No matter how hard Apple strives to make Microsoft look uncool, one fact remains: Microsoft owns the desktop. No matter what you do or where you go, somewhere or another, you're working with Windows. So when you hear that Microsoft will strip built-in email, photo editing, and movie making programs from Windows 7, you have to wonder: What's Microsoft giving you out of the box besides Internet Explorer, a web browser you're going to use once to download a better one?
Not that we were thrilled with what was there, but...
Microsoft has a sad history of bundling lame, half-baked applications into the operating system by default (Outlook Express) and then up-selling you with software that actually functions (proper Outlook). Vista even added a crazy Windows Contacts application that—though welcome in theory—is functionally insane. But is that any reason to give up on my desktop altogether?
Where's Microsoft's iLife?
The thing that appeals to people about Apple products is that they "just work." While the extent to which OS X really does "just work" is certainly debatable, it's fair to say that much of what's supports that idea is iLife—the suite of default apps bundled with OS X that handles things like email, photo management, calendars, video editing, and more. Mac users don't have to go on a quest for a new application every time they want to do something new. Want to make a movie? Fire up iMovie. Burn it to a DVD? iDVD does the job. They don't have to be the best apps possible, but they do the job, and they're relatively user-friendly. Granted, we Windows users take a certain amount of pride in knowing where to find the best application for getting a job done (where would this site be if everything Microsoft made was already gold?), but it seems silly that Microsoft's grand plan is to move completely away from bundling anything you might need to do—normal things like manage photos, contacts, or your calendar.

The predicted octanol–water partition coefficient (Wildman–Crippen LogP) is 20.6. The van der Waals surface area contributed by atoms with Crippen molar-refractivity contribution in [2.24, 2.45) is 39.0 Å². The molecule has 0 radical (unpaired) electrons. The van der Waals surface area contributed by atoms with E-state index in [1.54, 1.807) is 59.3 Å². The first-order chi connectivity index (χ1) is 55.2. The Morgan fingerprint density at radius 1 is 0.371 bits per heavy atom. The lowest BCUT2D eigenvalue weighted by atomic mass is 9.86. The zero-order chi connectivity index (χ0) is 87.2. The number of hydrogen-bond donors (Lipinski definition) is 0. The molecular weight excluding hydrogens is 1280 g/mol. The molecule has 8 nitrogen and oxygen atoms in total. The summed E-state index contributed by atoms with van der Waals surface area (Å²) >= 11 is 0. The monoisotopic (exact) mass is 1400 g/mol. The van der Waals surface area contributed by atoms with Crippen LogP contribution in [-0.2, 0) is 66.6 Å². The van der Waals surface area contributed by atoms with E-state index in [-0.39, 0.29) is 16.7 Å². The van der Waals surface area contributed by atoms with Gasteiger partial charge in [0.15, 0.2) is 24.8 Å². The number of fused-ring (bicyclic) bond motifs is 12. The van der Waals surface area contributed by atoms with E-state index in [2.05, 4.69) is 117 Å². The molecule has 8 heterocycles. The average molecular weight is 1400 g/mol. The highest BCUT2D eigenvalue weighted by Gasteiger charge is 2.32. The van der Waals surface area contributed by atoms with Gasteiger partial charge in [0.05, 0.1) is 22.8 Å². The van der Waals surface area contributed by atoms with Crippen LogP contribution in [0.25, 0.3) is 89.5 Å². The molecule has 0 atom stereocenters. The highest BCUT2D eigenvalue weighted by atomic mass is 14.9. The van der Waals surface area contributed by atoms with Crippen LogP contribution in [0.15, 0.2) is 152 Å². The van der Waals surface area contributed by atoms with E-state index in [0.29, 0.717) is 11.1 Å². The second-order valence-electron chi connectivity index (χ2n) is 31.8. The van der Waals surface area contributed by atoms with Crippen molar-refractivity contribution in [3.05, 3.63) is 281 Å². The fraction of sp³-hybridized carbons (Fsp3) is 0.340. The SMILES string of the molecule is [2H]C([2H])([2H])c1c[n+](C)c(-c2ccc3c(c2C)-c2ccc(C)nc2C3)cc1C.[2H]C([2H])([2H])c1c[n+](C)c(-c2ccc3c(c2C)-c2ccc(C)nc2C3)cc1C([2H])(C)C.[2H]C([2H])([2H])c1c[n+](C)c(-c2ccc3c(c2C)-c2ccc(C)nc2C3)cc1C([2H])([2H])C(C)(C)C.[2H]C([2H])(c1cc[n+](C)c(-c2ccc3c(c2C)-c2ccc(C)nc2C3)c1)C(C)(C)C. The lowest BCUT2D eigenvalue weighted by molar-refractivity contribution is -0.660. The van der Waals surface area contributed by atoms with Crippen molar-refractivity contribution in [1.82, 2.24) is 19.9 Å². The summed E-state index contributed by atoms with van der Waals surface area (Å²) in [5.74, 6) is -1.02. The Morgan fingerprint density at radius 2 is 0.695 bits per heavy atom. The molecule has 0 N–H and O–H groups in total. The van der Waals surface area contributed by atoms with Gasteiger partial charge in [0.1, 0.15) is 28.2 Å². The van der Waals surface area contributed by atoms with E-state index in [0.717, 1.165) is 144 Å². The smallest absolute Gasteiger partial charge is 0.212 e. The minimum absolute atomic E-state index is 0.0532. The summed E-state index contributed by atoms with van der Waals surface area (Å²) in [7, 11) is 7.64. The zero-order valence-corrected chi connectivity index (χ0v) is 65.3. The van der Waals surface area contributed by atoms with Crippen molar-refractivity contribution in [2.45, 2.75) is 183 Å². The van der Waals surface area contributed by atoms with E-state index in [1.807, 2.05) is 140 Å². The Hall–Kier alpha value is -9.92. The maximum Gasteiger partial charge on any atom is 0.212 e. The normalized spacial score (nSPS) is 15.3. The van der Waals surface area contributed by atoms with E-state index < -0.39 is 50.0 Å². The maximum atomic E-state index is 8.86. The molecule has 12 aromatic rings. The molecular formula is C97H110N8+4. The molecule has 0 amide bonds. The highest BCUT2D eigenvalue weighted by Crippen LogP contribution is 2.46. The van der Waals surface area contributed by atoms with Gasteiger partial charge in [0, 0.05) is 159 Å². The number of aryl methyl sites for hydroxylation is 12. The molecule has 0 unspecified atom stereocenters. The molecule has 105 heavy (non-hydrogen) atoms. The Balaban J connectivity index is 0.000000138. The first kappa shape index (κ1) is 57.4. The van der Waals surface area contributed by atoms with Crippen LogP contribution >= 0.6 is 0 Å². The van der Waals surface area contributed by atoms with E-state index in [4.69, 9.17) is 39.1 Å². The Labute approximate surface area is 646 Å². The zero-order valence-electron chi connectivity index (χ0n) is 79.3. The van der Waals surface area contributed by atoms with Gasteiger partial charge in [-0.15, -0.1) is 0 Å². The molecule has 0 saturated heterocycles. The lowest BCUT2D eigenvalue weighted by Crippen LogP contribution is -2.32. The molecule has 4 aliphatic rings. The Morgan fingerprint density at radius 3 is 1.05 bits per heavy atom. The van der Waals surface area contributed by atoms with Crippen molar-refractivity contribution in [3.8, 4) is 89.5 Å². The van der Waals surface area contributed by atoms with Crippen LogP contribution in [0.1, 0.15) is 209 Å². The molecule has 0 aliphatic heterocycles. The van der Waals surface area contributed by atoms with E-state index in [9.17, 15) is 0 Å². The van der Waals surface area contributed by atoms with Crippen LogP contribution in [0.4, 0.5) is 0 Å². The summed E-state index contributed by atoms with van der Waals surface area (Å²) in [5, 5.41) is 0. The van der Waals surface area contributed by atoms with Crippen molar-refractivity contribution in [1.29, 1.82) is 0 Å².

In our Hive Five series —which asks readers to identify the five best apps in a given category—iLife apps made the top five for best calendar applications with iCal, best contact management applications with Address Book, and best digital photo organiser with iPhoto. In fact, Address Book actually took home the most votes—despite the fact that the overwhelming majority of our readers use Windows (guess Windows Contacts didn't inspire any of you, either). Unless I'm mistaken, not one default Windows app has made the short list in any of our Hive Fives.
Where's the Incentive to Buy a Windows PC?
You could be using Windows every day and still never touch default Windows apps. That's fine, but is that really the way it should be? Shouldn't Microsoft at least be trying to create applications that you'd want to use? They don't have to be complicated. They just have to provide functionality you actually need.
Right now the only apps Microsoft offers that everyone uses and (sometimes) likes come with the Microsoft Office suite. But you've got to buy that, whether you're running Windows or a Mac.
The silver lining
Apart from the fact that they're all almost all in beta and they won't actually ship with your computer, the Windows Live set of apps actually show a lot of promise and a strong direction for the future of Windows application development on both the desktop and the web. Their biggest problem is they're sort of a Johnny-come-lately to most of this web business: Google already has a strong foothold in virtually all of the major Windows Live services. With Chrome and Gears, Google is taking a backdoor to owning your business, both online and off—leaving Microsoft with a lot to worry about if they're concerned with staying competitive in these arenas.
Luckily there's more to the silver lining. Perhaps the most appealing reason given by Microsoft for the move is faster Windows development. According to CNET, "Microsoft made the decision to remove the tools from Windows for several reasons, including a desire to issue new operating system releases more quickly than it has in the past." Smaller, more iterative updates to Windows rather than epic service packs and jarring new releases (à la XP to Vista) could go a long way toward keeping your desktop secured, stable, and strong. (Though God help them if Microsoft actually delayed releases in the past because of its already unimpressive bundled apps.) Either way, you'll still get an improved calculator, new sticky notes, and lightweight Windows Media Player in Windows 7, so all is not lost.
Good riddance to bundled Windows apps, who cares, or oh no! Let's hear about it in the comments.